The STAAR ICL™, marketed under the brand name VisianICL, is a refractive lens also known as a phakic IOL. “Phakic” meaning that the natural lens of the eye is not removed during the procedure. Instead, the natural lens is left in place. IOL means intraocular lens, or a lens inside the eye. The ICL is a posterior chamber implant that is situated behind the iris and in front of the natural crystalline lens. The ICL is considered an alternative to corneal refractive surgery such as LASIK, PRK or incisional surgeries.
The best candidates for the Visian ICL™ are between the ages of 21 and 45, with moderate to severe nearsightedness. It is best if the candidate has not had any previous ophthalmic surgery and does not have a history of ophthalmic disease such as glaucoma, iritis or diabetic retinopathy.
The Visian ICL offers another option for those seeking reduced dependence on glasses and contact lenses. In addition, the ICL provides many, who are not candidates for LASIK, a way to achieve this goal.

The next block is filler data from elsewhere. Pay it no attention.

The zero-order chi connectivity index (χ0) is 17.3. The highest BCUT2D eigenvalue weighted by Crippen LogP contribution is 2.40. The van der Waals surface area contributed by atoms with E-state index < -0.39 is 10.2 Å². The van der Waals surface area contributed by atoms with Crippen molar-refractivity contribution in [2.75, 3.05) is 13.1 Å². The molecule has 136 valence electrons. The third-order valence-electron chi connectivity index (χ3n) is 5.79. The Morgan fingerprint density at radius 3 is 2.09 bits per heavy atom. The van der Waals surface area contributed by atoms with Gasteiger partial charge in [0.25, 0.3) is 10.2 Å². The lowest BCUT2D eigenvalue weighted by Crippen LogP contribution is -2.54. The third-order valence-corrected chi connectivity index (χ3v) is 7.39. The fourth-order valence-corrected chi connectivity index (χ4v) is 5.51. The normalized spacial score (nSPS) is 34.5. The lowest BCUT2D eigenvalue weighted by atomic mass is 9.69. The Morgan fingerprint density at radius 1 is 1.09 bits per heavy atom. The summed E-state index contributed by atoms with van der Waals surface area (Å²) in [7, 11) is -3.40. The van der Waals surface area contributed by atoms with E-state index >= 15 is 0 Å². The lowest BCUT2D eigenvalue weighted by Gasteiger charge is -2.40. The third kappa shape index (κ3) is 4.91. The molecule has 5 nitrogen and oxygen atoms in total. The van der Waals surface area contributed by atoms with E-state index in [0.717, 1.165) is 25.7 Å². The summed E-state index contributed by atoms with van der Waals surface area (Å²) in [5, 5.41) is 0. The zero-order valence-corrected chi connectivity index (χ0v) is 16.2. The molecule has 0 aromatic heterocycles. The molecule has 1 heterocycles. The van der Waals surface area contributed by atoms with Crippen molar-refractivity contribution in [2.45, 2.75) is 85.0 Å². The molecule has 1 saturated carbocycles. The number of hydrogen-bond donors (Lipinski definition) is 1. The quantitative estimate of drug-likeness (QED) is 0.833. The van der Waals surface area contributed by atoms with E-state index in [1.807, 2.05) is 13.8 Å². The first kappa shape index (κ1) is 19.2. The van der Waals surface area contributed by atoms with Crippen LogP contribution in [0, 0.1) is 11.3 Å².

Experience like no other in Georgia
Dr. Paul Harton was the first surgeon in Georgia to implant the FDA approved Visian ICL. Since that time, hundreds of patients have benefitted from this remarkable technology. This exciting technology received final approval on December 23, 2005. Dr. Harton implanted this new lens into 6 patients on February 13, 2006 with excellent results.
Dr. Harton performs the VisianICL procedure in Rome at The Surgery Center of Rome on the campus of Redmond Regional Medical Center.
If there are major changes in your vision, the ICL can be removed and replaced, or another procedure can be done at any time. With the ICL, one can still wear glasses or contact lenses if necessary. The ICL does not help presbyopia, or the need for reading glasses due to age.
The ICL surgery is performed on an outpatient basis, which means that the patient has surgery and leaves the same day. Please note that someone will have to drive the patient to and from surgery. A light, topical or local anesthetic is administered and there is very little discomfort and normally no pain associated with the procedure. Some drops or perhaps oral medication may be prescribed and a visit is usually scheduled the day after surgery.
ICLs are intended to remain in place without maintenance. If it becomes necessary, for any reason, they can be removed by a trained ophthalmic surgeon.